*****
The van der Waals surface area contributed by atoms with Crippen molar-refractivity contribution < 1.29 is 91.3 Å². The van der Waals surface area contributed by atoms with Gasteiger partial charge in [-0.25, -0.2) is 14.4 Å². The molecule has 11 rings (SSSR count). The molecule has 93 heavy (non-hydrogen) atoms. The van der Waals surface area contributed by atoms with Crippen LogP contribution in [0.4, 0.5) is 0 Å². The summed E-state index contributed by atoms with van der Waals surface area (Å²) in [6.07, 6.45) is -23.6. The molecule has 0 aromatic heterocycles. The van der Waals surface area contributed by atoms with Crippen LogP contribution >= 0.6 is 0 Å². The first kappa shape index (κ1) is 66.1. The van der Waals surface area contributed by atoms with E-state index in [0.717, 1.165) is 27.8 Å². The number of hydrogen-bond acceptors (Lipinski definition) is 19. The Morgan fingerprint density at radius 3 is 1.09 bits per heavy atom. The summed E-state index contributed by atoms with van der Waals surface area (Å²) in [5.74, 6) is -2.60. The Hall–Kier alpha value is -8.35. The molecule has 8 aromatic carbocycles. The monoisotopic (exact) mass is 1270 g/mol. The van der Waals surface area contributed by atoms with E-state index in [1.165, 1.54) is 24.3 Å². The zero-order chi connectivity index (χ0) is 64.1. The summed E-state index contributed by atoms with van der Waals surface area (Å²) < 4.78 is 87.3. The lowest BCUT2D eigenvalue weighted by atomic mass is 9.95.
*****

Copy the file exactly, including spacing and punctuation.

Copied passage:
The van der Waals surface area contributed by atoms with Crippen molar-refractivity contribution < 1.29 is 91.3 Å². The van der Waals surface area contributed by atoms with Gasteiger partial charge in [-0.25, -0.2) is 14.4 Å². The molecule has 11 rings (SSSR count). The molecule has 93 heavy (non-hydrogen) atoms. The van der Waals surface area contributed by atoms with Crippen LogP contribution in [0.4, 0.5) is 0 Å². The summed E-state index contributed by atoms with van der Waals surface area (Å²) in [6.07, 6.45) is -23.6. The molecule has 0 aromatic heterocycles. The van der Waals surface area contributed by atoms with Crippen LogP contribution >= 0.6 is 0 Å². The first kappa shape index (κ1) is 66.1. The van der Waals surface area contributed by atoms with E-state index in [0.717, 1.165) is 27.8 Å². The number of hydrogen-bond acceptors (Lipinski definition) is 19. The Morgan fingerprint density at radius 3 is 1.09 bits per heavy atom. The summed E-state index contributed by atoms with van der Waals surface area (Å²) in [5.74, 6) is -2.60. The Hall–Kier alpha value is -8.35. The molecule has 8 aromatic carbocycles. The monoisotopic (exact) mass is 1270 g/mol. The van der Waals surface area contributed by atoms with E-state index in [1.165, 1.54) is 24.3 Å². The zero-order chi connectivity index (χ0) is 64.1. The summed E-state index contributed by atoms with van der Waals surface area (Å²) < 4.78 is 87.3. The lowest BCUT2D eigenvalue weighted by atomic mass is 9.95.